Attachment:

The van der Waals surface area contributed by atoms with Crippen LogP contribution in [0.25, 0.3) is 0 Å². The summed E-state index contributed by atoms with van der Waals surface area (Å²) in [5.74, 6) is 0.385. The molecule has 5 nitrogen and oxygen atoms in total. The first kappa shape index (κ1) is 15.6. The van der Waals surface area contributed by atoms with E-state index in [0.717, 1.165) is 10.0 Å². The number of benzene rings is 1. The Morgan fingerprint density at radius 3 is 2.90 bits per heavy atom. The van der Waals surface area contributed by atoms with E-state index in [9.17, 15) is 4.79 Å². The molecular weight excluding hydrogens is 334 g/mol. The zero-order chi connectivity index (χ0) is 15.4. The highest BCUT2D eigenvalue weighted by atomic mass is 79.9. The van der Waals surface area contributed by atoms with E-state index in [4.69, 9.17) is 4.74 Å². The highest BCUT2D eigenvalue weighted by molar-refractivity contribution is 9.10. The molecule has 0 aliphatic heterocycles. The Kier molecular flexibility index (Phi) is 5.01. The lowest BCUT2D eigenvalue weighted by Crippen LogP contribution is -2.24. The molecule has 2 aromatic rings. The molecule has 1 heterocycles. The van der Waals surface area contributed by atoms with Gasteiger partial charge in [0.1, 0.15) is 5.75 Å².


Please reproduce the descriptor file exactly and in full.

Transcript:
The van der Waals surface area contributed by atoms with Crippen LogP contribution in [0.25, 0.3) is 0 Å². The summed E-state index contributed by atoms with van der Waals surface area (Å²) in [5.74, 6) is 0.385. The molecule has 5 nitrogen and oxygen atoms in total. The first kappa shape index (κ1) is 15.6. The van der Waals surface area contributed by atoms with E-state index in [0.717, 1.165) is 10.0 Å². The number of benzene rings is 1. The Morgan fingerprint density at radius 3 is 2.90 bits per heavy atom. The van der Waals surface area contributed by atoms with E-state index in [9.17, 15) is 4.79 Å². The molecular weight excluding hydrogens is 334 g/mol. The zero-order chi connectivity index (χ0) is 15.4. The highest BCUT2D eigenvalue weighted by atomic mass is 79.9. The van der Waals surface area contributed by atoms with E-state index in [4.69, 9.17) is 4.74 Å². The highest BCUT2D eigenvalue weighted by molar-refractivity contribution is 9.10. The molecule has 0 aliphatic heterocycles. The Kier molecular flexibility index (Phi) is 5.01. The lowest BCUT2D eigenvalue weighted by Crippen LogP contribution is -2.24. The molecule has 2 aromatic rings. The molecule has 1 heterocycles. The van der Waals surface area contributed by atoms with Gasteiger partial charge in [0.1, 0.15) is 5.75 Å².